The analysis produced two outputs that are useful for planning response on the ground. First, a spatial representation of flood susceptibility, followed by a flood risk score for each prefecture and sub-prefecture assessed. Data revealed for example that the Ouham and Kemo prefectures have the highest flood risk, while Ouham Pendé and Nana-Mambéré prefectures have the lowest. These calculations are based on a combined measuring of exposure, vulnerability, and hazard to flooding.
The flood risk score involved clipping the flood susceptibility layer to just the inhabited areas. This revealed that a significant portion of cities are highly susceptible to flooding. Many settlements in CAR are strategically located near rivers and tributaries which sustain the livelihoods of residents as a mode of transportation and means of sustenance. The banks of these waterways tend to overflow to accommodate the increasing amount of rainfall collected in these watersheds.
As a consequence, without any adaptation or contingency, the natural environment’s way of dealing with climate change will continue to impact affected populations, that are already suffering from conflict, and other shocks. The humanitarian community delivering assistance to affected populations in CAR must coordinate to mitigate the risks imposed by shifting climate trends. Failure to do so will inevitably impact the living conditions of entire communities, by diminishing their livelihoods and putting them at further risk.
22/01/20 – Climate change and natural hazards in Bangladesh show the need to focus on vulnerable populations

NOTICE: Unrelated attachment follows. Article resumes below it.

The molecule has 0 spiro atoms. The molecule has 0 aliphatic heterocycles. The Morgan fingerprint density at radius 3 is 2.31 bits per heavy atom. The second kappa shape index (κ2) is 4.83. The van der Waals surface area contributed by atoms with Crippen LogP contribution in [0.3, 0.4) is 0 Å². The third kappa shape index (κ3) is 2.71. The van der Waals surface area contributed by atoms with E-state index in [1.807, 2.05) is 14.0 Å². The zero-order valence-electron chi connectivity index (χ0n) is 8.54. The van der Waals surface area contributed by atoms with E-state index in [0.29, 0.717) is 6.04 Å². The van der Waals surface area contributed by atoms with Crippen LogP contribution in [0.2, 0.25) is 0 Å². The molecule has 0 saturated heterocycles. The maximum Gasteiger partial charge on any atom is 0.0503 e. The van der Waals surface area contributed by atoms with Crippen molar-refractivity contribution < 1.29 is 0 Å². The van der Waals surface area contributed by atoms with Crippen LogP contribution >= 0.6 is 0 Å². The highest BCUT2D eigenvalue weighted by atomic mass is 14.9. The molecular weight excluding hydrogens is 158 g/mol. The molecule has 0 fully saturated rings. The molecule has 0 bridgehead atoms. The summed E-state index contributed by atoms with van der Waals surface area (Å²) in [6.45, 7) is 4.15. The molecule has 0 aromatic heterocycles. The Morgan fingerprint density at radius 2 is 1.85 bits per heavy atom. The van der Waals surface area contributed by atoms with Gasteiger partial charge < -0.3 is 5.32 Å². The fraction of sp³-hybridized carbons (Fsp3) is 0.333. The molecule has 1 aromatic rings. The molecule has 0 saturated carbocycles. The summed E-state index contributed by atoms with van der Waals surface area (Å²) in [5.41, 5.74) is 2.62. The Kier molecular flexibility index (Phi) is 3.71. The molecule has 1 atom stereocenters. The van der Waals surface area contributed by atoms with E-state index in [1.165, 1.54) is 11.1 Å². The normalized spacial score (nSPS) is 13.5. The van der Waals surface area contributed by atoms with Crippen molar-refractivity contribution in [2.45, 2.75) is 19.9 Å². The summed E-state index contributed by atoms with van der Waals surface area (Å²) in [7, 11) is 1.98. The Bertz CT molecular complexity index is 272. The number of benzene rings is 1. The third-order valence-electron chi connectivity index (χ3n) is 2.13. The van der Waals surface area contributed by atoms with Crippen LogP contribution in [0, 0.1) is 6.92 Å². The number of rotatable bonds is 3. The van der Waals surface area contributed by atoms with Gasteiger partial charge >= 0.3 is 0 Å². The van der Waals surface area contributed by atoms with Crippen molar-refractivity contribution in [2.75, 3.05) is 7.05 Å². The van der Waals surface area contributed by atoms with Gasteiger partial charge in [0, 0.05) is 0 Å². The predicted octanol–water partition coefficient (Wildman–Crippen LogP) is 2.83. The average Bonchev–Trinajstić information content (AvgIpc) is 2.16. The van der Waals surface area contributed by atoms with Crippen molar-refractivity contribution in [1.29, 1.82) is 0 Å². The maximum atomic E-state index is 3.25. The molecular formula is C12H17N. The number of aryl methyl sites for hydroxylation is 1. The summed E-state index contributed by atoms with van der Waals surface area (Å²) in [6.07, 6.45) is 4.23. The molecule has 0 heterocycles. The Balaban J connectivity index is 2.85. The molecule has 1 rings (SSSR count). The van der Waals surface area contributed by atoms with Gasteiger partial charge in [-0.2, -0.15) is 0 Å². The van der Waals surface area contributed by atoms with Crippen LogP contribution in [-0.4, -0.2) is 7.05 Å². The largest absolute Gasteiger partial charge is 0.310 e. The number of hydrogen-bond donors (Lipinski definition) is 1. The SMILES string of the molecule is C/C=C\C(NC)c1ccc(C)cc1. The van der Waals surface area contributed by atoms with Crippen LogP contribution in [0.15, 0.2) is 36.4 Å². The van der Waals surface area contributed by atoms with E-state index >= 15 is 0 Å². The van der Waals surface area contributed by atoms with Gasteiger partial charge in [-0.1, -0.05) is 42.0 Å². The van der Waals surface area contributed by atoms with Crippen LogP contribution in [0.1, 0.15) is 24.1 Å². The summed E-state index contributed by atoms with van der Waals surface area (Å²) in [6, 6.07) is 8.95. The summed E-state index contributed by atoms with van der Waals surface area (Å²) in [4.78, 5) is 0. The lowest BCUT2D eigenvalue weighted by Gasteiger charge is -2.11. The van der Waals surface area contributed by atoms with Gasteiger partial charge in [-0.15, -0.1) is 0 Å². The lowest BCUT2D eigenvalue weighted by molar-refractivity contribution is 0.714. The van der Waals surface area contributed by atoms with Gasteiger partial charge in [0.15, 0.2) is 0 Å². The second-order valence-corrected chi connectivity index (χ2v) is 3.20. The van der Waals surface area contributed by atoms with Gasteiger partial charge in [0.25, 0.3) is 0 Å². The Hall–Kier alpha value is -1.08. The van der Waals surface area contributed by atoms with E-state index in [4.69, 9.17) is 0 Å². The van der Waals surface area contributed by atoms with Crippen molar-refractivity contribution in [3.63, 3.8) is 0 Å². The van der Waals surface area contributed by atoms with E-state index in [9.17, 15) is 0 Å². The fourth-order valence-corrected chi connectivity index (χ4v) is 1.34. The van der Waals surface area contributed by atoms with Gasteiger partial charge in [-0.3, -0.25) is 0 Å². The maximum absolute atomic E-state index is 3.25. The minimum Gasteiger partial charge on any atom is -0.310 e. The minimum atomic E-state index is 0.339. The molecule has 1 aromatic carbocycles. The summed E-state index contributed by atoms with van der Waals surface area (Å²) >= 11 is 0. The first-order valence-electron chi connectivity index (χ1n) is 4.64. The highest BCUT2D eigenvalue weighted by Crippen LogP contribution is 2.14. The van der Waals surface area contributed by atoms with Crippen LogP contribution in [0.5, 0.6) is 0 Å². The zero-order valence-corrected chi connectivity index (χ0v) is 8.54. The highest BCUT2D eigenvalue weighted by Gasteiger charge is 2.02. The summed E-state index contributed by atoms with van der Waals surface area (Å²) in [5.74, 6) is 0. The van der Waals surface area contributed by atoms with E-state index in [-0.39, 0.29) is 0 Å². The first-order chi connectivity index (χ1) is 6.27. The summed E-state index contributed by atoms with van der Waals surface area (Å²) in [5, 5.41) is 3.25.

Living in a country where a quarter of the land is barely above sea-level, the people of Bangladesh are especially vulnerable to the effects of climate change and the havoc wrought by natural hazards. Those who live along the coastline are even more prone to the destruction brought by sudden-onset disasters, whilst a rising population density makes the risk reality for millions today.
Bangladesh has a history of devastating cyclones: at the end of 1970, the deadliest cyclone on record resulted in over 500,000 deaths; in April 1991, a devastating cyclone hit the Chittagong district of southern Bangladesh causing over 130,000 reported fatalities; and in 2007, the destruction brought by Cyclone Sidr led to another 3,000 causalities. While certain measures, such as the construction and use of cyclone shelters, have helped reduce the number of cyclone-related causalities, Bangladesh is unable to fully cope with the devastating consequences of disasters caused by natural hazards. Further compounding this complex and precarious situation has been the influx of Rohingya refugees in August 2017, leading to roughly 900,000 Rohingya refugees now living along the southern coastline of Bangladesh. Fear of the wreckage a powerful storm would cause across the refugee camps is a constant concern for responders on the ground as well as the Bangladeshi government.